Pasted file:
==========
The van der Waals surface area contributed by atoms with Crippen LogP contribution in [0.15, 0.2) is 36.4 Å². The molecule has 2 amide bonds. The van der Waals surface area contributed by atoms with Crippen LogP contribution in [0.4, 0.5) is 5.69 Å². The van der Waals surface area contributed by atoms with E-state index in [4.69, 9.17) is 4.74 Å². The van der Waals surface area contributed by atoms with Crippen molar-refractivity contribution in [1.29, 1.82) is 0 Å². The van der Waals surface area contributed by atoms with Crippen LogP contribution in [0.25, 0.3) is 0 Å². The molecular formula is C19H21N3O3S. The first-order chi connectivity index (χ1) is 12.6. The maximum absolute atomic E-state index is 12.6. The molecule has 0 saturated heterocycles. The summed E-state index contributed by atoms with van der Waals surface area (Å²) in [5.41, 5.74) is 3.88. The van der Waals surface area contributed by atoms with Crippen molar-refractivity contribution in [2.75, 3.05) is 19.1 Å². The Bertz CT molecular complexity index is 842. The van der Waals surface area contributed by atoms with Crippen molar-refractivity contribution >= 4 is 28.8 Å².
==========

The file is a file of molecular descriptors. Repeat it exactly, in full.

The van der Waals surface area contributed by atoms with Crippen LogP contribution in [0.15, 0.2) is 36.4 Å². The molecule has 2 amide bonds. The van der Waals surface area contributed by atoms with Crippen LogP contribution in [0.4, 0.5) is 5.69 Å². The van der Waals surface area contributed by atoms with E-state index in [4.69, 9.17) is 4.74 Å². The van der Waals surface area contributed by atoms with Crippen molar-refractivity contribution in [1.29, 1.82) is 0 Å². The van der Waals surface area contributed by atoms with Crippen LogP contribution in [0.25, 0.3) is 0 Å². The molecular formula is C19H21N3O3S. The first-order chi connectivity index (χ1) is 12.6. The maximum absolute atomic E-state index is 12.6. The molecule has 0 saturated heterocycles. The summed E-state index contributed by atoms with van der Waals surface area (Å²) in [5.41, 5.74) is 3.88. The van der Waals surface area contributed by atoms with Crippen molar-refractivity contribution in [2.75, 3.05) is 19.1 Å². The Bertz CT molecular complexity index is 842. The van der Waals surface area contributed by atoms with Crippen molar-refractivity contribution >= 4 is 28.8 Å².